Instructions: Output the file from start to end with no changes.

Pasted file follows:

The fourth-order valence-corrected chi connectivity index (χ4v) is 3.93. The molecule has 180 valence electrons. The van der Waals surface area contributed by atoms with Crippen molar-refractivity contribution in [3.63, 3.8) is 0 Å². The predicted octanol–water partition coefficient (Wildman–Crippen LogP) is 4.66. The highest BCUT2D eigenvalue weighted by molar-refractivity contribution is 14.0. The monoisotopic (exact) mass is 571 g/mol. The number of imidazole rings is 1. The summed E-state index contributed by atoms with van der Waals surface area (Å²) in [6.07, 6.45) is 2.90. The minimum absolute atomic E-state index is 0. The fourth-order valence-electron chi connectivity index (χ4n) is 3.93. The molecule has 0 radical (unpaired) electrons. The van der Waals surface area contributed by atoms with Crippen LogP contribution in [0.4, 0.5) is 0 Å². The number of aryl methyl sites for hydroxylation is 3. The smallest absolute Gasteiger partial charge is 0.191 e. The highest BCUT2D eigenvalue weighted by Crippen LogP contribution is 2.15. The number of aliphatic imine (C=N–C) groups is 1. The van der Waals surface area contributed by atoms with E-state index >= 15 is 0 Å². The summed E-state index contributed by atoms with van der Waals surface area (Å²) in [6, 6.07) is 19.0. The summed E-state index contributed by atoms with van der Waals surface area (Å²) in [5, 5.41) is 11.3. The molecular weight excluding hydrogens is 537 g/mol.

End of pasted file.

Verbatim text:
The fourth-order valence-corrected chi connectivity index (χ4v) is 3.93. The molecule has 180 valence electrons. The van der Waals surface area contributed by atoms with Crippen molar-refractivity contribution in [3.63, 3.8) is 0 Å². The predicted octanol–water partition coefficient (Wildman–Crippen LogP) is 4.66. The highest BCUT2D eigenvalue weighted by molar-refractivity contribution is 14.0. The monoisotopic (exact) mass is 571 g/mol. The number of imidazole rings is 1. The summed E-state index contributed by atoms with van der Waals surface area (Å²) in [6.07, 6.45) is 2.90. The minimum absolute atomic E-state index is 0. The fourth-order valence-electron chi connectivity index (χ4n) is 3.93. The molecule has 0 radical (unpaired) electrons. The van der Waals surface area contributed by atoms with Crippen LogP contribution in [0.4, 0.5) is 0 Å². The number of aryl methyl sites for hydroxylation is 3. The smallest absolute Gasteiger partial charge is 0.191 e. The highest BCUT2D eigenvalue weighted by Crippen LogP contribution is 2.15. The number of aliphatic imine (C=N–C) groups is 1. The van der Waals surface area contributed by atoms with E-state index >= 15 is 0 Å². The summed E-state index contributed by atoms with van der Waals surface area (Å²) in [6, 6.07) is 19.0. The summed E-state index contributed by atoms with van der Waals surface area (Å²) in [5, 5.41) is 11.3. The molecular weight excluding hydrogens is 537 g/mol.